Another irony of the vote. Going into the referendum Labour was a house divided. Generally, the traditionally anti-nationalist Left has supported the EU. However, a segment of the Left (correctly) rejects the EU as a "businessmen's club". As I write, the Labour Party appears to be tearing itself asunder. It's leader, Jeremy Corbyn is a long time Euro-sceptic of the Left. During the referendum campaign, he somehow got himself convinced to support the Remain campaign but, because his heart was not really in it, his performance in defending that position has been described as (at best), "lackluster". Many pro-EU Labourites now want Corbyn to step down while anti-EU members believe he has sold out. If Corbyn quits, the referendum will have succeeded in taking down the PM, the Labour Leader and the strongest contender for the Conservative leadership. Not bad, not bad.. kind of a universal booby trap..

               On the whole, it is hard to muster too much sympathy for the EU (or the UK) at this point in time. The neo-conservative / libertarian elites in large part constructed the booby trap they fell into. One of the nobler original objectives of the EU was to create a United States of Europe, based on the economic and political intergration of the founding nations. This would have included a good measure of Social Democratic regulation and policy. In an attempt to avoid such political integration - and the policies it implied - the neo-con / libertarian elites in the UK pushed for rapid expansion of a deregulated "Free Market" zone into the countries of Central and Eastern Europe following the collapse of the Soviet Union. (The cover argument used here was that, given the total incompatibility of the social and economic systems of the Eastern countries with those of Western Europe, the only common ground could be the mythical deregulated "Free Market". In reality, it was a very clever ploy to torpedo the political integration of Europe while maximizing the profits of multinationals and the salaries of their "officers" and of the Servitor Classes who service the multinationals with their expertise.) Except of course, the trick backfired! The "Free Market", as elsewhere, rather than leveling inequities magnified the gulf between rich and poor and actually penalized the lower socio-economic classes. It reduced job and income security and stiffled upward social mobility for the lower classes. Hence the unexpected "vengeance of the white trash" now playing out in the UK and Europe before the stupified eyes of the chattering classes.           

            Of course, such an analysis does not do justice to the dream of a United Europe. It is true that, during the last few centuries, we have generally built our social and economic systems on blocks that are too unweildy to be practical. Good governance, good ecology and good post-fossil fuel economics all dictate that we scale down the size of social, economic, and political units. Yet, the fact remains that some challenges and opportunities are necessarily non-local in nature. Consider science: its full development is totally dependent upon the free exchange of information of researchers throughout the world. The exploitation of extra-terrestrial resources (asteroid belt mining, solar energy capture above the earth's atmosphere, space exploration and colonization..) is another area that would require global collaboration. Thus the idea of a European Union is not, in itself, a bad idea. It's current implementation - "a businessmen's club" benefiting the multinational corporate elite at the expenses of the "masses" - remains a deplorable miscarriage of a once noble idea, a fact exposed all too clearly by the stunning victory of the Exit campaign.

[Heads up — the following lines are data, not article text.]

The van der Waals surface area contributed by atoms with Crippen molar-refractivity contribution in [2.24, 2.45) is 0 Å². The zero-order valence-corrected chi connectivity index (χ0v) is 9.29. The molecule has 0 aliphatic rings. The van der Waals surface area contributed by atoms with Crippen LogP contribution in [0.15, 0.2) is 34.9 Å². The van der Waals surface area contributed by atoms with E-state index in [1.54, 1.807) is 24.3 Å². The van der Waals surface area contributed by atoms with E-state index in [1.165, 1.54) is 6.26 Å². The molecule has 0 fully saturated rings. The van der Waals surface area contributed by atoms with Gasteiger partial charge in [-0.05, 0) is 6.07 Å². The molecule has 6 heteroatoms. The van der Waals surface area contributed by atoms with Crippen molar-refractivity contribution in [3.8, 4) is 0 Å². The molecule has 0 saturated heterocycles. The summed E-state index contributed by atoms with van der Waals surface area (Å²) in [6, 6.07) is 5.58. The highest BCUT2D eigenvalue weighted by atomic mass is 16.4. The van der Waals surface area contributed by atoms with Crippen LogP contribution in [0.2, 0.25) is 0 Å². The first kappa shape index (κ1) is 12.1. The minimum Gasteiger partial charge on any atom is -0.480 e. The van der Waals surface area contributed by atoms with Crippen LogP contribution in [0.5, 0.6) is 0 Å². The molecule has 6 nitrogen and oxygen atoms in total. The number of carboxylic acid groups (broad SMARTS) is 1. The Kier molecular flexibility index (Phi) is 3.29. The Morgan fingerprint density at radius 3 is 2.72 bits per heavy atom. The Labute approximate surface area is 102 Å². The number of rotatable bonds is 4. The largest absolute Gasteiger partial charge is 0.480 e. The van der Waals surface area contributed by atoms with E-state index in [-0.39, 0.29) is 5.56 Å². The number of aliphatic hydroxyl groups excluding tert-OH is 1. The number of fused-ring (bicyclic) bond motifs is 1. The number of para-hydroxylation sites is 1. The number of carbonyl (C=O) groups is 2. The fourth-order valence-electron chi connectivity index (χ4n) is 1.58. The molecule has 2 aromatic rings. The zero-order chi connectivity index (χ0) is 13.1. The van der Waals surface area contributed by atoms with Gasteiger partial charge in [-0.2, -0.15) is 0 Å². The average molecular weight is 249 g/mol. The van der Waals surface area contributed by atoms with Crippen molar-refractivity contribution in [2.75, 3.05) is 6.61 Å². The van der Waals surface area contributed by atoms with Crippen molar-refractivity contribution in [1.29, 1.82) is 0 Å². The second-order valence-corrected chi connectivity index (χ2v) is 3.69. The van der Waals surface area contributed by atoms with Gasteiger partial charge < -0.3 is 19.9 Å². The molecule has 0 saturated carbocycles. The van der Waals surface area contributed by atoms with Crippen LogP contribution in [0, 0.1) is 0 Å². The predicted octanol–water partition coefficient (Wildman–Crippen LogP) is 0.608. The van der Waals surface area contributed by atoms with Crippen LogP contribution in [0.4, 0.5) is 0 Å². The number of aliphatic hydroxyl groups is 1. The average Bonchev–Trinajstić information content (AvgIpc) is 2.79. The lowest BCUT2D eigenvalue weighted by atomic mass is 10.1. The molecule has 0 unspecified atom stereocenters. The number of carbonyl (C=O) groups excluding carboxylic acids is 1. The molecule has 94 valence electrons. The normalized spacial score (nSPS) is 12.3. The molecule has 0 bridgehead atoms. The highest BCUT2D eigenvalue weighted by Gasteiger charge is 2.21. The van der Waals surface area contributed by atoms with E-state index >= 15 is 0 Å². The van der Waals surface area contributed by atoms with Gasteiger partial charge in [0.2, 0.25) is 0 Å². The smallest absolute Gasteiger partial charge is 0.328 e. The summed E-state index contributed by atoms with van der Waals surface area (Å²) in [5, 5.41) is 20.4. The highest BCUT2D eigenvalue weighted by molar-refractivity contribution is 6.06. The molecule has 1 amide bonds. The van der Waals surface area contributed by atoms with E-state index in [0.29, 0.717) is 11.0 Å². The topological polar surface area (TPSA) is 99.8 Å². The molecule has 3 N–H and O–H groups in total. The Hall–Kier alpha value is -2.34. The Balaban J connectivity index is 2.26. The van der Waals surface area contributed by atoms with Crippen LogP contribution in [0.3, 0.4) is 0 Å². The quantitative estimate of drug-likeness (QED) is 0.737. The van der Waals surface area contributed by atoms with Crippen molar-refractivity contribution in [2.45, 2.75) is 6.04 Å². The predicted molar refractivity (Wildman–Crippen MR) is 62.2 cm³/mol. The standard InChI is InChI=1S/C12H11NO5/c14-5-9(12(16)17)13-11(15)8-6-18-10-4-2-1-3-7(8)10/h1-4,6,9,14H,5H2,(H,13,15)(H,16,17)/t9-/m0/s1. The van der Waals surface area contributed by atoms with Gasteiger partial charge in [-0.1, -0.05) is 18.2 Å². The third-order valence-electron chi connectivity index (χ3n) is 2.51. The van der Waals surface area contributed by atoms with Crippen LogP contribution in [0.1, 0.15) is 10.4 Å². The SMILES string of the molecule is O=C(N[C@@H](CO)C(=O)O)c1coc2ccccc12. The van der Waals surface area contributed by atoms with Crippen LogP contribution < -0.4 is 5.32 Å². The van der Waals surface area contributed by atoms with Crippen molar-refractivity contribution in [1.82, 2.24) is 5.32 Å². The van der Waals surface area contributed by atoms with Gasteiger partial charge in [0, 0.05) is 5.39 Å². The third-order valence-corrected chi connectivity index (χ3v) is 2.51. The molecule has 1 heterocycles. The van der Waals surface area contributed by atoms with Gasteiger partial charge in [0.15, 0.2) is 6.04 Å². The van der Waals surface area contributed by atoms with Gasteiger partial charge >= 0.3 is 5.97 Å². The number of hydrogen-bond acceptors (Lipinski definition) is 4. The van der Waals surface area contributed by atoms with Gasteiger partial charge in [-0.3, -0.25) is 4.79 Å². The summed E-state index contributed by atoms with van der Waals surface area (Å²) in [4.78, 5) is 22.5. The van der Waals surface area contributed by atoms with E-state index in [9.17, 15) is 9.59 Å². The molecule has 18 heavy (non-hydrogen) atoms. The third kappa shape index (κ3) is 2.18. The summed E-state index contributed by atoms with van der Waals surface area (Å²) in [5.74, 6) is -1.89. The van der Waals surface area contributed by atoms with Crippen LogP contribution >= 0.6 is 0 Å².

For a good overview of the chaos produced by the referendum and the immediate aftermath:

For the (pseudo-)"revenge of the white trash" in North America. Some interesting parallels there! 


Thursday, June 9, 2016

Book Review: Dodging Extinction (Part 2)

 abbreviations used:

CC- climate change
CO2 - carbon dioxide, a greenhouse gas, responsible for global warming
GW - global warming

Now to get down to brass tacks..

           Prof Barnosky is a well intentioned academic. We agree on most things I think. One major area of disagreement - aside from the utility / safety of nuclear reactors - is the question of how chaotic the future really will be (or has the potential for being). In the argument that follows I will invoke the precautionary principle which, in my reading, says something like this: don't do something with a high risk unless there is a good reason. Legitimately, you might administer a potentially dangerous drug to a child with a dangerous cancer if no other therapy offered itself. Conversely, you should not play Russian roulette for $100: under normal circumstances one's life should be worth more than $100..

           In my reading, there is a significantly high risk of large scale social breakdown occuring within the next 100 years (and probably less than half that). This suggests the need to build "Cultural Refugia" to preserve the best that world civilization has built, discovered or acquired over the last 5000 years. (note 1) 


                              Brass tacks... 

             Of course, such a position makes me a Doomer (in Christian fundamentalist terms: a believer in the End Days). I wasn't always one. In fact such a position is actually contrary to my native "glandular optimism". As a kid and young teenager growing up in the the USA during the 1960s, I believed that some "Nordic Protestant" societies - the English speaking world and the Scandinavian countries in particular - would provide "working models" of development for the decolonizing third world.